Just as the metallic dust was settling on the news that 4.1 million Sony batteries used in Dell laptops were the subject of the biggest recall in PC history, Apple announced a similar laptop recall a couple of days later (1.8 million batteries), with Sony saying the combined recall could cost the firm up to one-quarter of a billion dollars when it's all over.
How this setback might affect Sony's ramp up of PlayStation 3 this fall, as well as plans for its Blu-ray products and HD flatscreens, may not be fully known for several months (HD Notebook, Aug. 24, 2006). Sony said the recalls could cost the Japanese maker a minimum of $170 million--or as much as $256 million--to replace the packs.
Apple and Dell had reported rare instances of lithium ion laptop battery packs overheating, resulting in a handful of fires. Sony issued a statement in recent days explaining that tiny metal particles in the battery packs had made contact with other parts of the cell, resulting in short circuits. The pack is designed to shut off in the event of a short circuit, although overheating can occur on rare occasions, the firm said.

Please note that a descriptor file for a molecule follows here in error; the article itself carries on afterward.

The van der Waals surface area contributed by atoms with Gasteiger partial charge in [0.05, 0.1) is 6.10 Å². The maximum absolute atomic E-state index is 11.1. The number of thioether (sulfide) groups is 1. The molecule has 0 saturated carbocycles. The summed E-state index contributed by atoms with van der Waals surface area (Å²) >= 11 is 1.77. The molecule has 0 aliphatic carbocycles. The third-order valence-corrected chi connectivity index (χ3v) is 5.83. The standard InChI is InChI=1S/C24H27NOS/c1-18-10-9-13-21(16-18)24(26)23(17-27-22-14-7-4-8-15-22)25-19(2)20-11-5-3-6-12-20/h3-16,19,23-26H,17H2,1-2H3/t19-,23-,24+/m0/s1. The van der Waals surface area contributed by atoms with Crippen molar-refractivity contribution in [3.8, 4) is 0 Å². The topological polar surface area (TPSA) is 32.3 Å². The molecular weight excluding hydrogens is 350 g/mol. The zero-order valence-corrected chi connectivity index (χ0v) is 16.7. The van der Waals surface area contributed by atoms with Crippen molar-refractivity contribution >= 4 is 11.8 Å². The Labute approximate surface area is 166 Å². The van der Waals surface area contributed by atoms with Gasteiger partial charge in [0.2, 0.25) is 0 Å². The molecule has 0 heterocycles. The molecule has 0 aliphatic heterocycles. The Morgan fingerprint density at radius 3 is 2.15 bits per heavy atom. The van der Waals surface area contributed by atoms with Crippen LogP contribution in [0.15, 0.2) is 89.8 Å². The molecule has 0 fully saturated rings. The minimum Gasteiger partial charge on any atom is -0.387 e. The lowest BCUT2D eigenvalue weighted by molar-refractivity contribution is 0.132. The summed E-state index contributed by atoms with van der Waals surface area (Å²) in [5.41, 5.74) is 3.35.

Neither Dell nor Apple was expected to stop using Sony lithium ion battery packs in future products and no major legal issues were pending, several days after the recalls. The double-whammy this month caught Sony at a time of much welcomed, renewed profits across some of its key product lines, especially HD and ED flatscreens.
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